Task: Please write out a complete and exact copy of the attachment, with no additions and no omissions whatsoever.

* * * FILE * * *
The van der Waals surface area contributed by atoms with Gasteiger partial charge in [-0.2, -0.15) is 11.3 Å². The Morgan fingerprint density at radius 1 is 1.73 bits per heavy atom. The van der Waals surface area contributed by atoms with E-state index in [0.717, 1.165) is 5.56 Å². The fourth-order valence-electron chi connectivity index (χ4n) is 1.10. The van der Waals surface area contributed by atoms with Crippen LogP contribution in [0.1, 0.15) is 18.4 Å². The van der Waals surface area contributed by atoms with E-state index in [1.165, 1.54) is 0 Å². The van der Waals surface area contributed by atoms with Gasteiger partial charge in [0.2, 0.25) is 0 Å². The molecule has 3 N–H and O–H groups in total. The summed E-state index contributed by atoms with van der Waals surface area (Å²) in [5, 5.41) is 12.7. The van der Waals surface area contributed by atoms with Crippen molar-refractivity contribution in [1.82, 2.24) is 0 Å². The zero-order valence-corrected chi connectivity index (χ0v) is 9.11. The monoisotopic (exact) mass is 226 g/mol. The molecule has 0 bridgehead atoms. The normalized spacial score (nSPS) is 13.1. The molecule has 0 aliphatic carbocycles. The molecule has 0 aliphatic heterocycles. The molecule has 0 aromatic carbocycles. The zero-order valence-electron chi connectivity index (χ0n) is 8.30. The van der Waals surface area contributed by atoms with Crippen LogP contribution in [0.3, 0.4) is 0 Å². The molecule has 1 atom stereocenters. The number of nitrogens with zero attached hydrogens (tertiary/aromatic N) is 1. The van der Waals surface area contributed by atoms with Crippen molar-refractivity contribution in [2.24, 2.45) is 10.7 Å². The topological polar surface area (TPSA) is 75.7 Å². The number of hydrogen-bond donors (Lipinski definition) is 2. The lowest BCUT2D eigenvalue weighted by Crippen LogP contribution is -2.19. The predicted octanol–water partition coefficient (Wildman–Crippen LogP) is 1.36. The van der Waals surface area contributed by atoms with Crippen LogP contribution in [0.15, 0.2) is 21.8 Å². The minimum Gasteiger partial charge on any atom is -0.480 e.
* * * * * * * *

The van der Waals surface area contributed by atoms with Gasteiger partial charge in [-0.2, -0.15) is 11.3 Å². The Morgan fingerprint density at radius 1 is 1.73 bits per heavy atom. The van der Waals surface area contributed by atoms with E-state index in [0.717, 1.165) is 5.56 Å². The fourth-order valence-electron chi connectivity index (χ4n) is 1.10. The van der Waals surface area contributed by atoms with Crippen LogP contribution in [0.1, 0.15) is 18.4 Å². The van der Waals surface area contributed by atoms with E-state index in [1.165, 1.54) is 0 Å². The van der Waals surface area contributed by atoms with Gasteiger partial charge in [0.2, 0.25) is 0 Å². The molecule has 3 N–H and O–H groups in total. The summed E-state index contributed by atoms with van der Waals surface area (Å²) in [5, 5.41) is 12.7. The van der Waals surface area contributed by atoms with Crippen molar-refractivity contribution in [1.82, 2.24) is 0 Å². The zero-order valence-corrected chi connectivity index (χ0v) is 9.11. The monoisotopic (exact) mass is 226 g/mol. The molecule has 0 bridgehead atoms. The normalized spacial score (nSPS) is 13.1. The molecule has 0 aliphatic carbocycles. The molecule has 0 aliphatic heterocycles. The molecule has 0 aromatic carbocycles. The zero-order valence-electron chi connectivity index (χ0n) is 8.30. The van der Waals surface area contributed by atoms with Crippen LogP contribution in [0.3, 0.4) is 0 Å². The molecule has 1 atom stereocenters. The number of nitrogens with zero attached hydrogens (tertiary/aromatic N) is 1. The van der Waals surface area contributed by atoms with Crippen molar-refractivity contribution in [2.24, 2.45) is 10.7 Å². The topological polar surface area (TPSA) is 75.7 Å². The number of hydrogen-bond donors (Lipinski definition) is 2. The lowest BCUT2D eigenvalue weighted by Crippen LogP contribution is -2.19. The predicted octanol–water partition coefficient (Wildman–Crippen LogP) is 1.36. The van der Waals surface area contributed by atoms with Crippen LogP contribution in [0.15, 0.2) is 21.8 Å². The minimum Gasteiger partial charge on any atom is -0.480 e.